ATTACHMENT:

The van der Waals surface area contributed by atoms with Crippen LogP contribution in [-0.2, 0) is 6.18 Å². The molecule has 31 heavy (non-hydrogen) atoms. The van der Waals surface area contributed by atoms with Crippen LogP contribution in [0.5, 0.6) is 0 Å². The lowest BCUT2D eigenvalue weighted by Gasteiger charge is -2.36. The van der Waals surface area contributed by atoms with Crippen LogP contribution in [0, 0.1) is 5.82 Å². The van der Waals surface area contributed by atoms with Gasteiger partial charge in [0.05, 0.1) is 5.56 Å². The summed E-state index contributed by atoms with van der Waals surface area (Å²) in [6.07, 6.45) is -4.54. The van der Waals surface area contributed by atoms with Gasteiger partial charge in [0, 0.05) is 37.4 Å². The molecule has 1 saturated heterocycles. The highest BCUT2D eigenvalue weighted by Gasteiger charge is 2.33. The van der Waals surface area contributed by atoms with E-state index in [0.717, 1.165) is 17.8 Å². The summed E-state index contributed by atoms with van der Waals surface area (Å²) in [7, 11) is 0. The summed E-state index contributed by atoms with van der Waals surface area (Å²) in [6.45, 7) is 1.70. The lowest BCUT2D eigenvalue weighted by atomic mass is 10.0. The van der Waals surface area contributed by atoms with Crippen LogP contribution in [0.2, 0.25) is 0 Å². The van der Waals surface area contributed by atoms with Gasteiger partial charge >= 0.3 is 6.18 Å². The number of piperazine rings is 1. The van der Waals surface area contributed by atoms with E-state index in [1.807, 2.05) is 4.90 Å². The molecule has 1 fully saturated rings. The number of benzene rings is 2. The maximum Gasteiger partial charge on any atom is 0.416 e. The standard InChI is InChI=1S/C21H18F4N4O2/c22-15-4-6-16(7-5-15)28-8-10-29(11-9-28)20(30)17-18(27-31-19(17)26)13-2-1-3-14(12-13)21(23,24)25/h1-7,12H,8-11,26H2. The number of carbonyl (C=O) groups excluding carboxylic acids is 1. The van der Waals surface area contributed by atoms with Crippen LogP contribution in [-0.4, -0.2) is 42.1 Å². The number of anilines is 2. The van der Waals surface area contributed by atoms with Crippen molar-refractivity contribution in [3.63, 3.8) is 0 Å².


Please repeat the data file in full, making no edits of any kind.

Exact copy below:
The van der Waals surface area contributed by atoms with Crippen LogP contribution in [-0.2, 0) is 6.18 Å². The molecule has 31 heavy (non-hydrogen) atoms. The van der Waals surface area contributed by atoms with Crippen LogP contribution in [0.5, 0.6) is 0 Å². The lowest BCUT2D eigenvalue weighted by Gasteiger charge is -2.36. The van der Waals surface area contributed by atoms with Crippen LogP contribution in [0, 0.1) is 5.82 Å². The van der Waals surface area contributed by atoms with Gasteiger partial charge in [0.05, 0.1) is 5.56 Å². The summed E-state index contributed by atoms with van der Waals surface area (Å²) in [6.07, 6.45) is -4.54. The van der Waals surface area contributed by atoms with Gasteiger partial charge in [0, 0.05) is 37.4 Å². The molecule has 1 saturated heterocycles. The highest BCUT2D eigenvalue weighted by Gasteiger charge is 2.33. The van der Waals surface area contributed by atoms with E-state index in [0.717, 1.165) is 17.8 Å². The summed E-state index contributed by atoms with van der Waals surface area (Å²) in [7, 11) is 0. The summed E-state index contributed by atoms with van der Waals surface area (Å²) in [6.45, 7) is 1.70. The lowest BCUT2D eigenvalue weighted by atomic mass is 10.0. The van der Waals surface area contributed by atoms with Crippen LogP contribution in [0.2, 0.25) is 0 Å². The van der Waals surface area contributed by atoms with Gasteiger partial charge >= 0.3 is 6.18 Å². The number of piperazine rings is 1. The van der Waals surface area contributed by atoms with E-state index in [1.807, 2.05) is 4.90 Å². The molecule has 1 fully saturated rings. The number of benzene rings is 2. The maximum Gasteiger partial charge on any atom is 0.416 e. The standard InChI is InChI=1S/C21H18F4N4O2/c22-15-4-6-16(7-5-15)28-8-10-29(11-9-28)20(30)17-18(27-31-19(17)26)13-2-1-3-14(12-13)21(23,24)25/h1-7,12H,8-11,26H2. The number of carbonyl (C=O) groups excluding carboxylic acids is 1. The van der Waals surface area contributed by atoms with Crippen LogP contribution in [-0.4, -0.2) is 42.1 Å². The number of anilines is 2. The van der Waals surface area contributed by atoms with Crippen molar-refractivity contribution in [3.63, 3.8) is 0 Å².